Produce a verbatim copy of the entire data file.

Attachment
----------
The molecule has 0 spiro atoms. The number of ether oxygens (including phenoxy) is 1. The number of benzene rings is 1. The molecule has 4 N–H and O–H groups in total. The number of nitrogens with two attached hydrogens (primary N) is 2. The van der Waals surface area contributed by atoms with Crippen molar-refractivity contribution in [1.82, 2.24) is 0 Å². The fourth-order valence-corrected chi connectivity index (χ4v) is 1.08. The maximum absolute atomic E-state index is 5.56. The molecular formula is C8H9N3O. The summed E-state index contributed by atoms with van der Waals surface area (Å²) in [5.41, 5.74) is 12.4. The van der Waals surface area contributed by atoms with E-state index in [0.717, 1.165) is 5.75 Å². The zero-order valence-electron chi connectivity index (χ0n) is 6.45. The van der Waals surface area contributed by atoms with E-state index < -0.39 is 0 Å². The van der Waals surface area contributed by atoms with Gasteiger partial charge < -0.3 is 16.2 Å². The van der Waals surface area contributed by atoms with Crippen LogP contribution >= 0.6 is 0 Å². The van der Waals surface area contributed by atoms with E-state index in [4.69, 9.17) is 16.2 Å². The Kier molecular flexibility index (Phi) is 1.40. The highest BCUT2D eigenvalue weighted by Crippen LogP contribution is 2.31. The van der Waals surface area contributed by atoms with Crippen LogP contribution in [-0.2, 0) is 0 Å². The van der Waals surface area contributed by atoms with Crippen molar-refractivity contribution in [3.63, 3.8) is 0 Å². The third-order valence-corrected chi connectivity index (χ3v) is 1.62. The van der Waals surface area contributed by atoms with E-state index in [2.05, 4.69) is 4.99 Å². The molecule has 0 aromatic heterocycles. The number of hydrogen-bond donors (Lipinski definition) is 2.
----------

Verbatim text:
The molecule has 0 spiro atoms. The number of ether oxygens (including phenoxy) is 1. The number of benzene rings is 1. The molecule has 4 N–H and O–H groups in total. The number of nitrogens with two attached hydrogens (primary N) is 2. The van der Waals surface area contributed by atoms with Crippen molar-refractivity contribution in [1.82, 2.24) is 0 Å². The fourth-order valence-corrected chi connectivity index (χ4v) is 1.08. The maximum absolute atomic E-state index is 5.56. The molecular formula is C8H9N3O. The summed E-state index contributed by atoms with van der Waals surface area (Å²) in [5.41, 5.74) is 12.4. The van der Waals surface area contributed by atoms with E-state index in [0.717, 1.165) is 5.75 Å². The zero-order valence-electron chi connectivity index (χ0n) is 6.45. The van der Waals surface area contributed by atoms with E-state index < -0.39 is 0 Å². The van der Waals surface area contributed by atoms with Gasteiger partial charge < -0.3 is 16.2 Å². The van der Waals surface area contributed by atoms with Crippen LogP contribution >= 0.6 is 0 Å². The van der Waals surface area contributed by atoms with E-state index in [4.69, 9.17) is 16.2 Å². The Kier molecular flexibility index (Phi) is 1.40. The highest BCUT2D eigenvalue weighted by Crippen LogP contribution is 2.31. The van der Waals surface area contributed by atoms with Crippen LogP contribution in [-0.2, 0) is 0 Å². The van der Waals surface area contributed by atoms with Crippen molar-refractivity contribution in [3.63, 3.8) is 0 Å². The third-order valence-corrected chi connectivity index (χ3v) is 1.62. The van der Waals surface area contributed by atoms with E-state index in [2.05, 4.69) is 4.99 Å². The molecule has 0 aromatic heterocycles. The number of hydrogen-bond donors (Lipinski definition) is 2.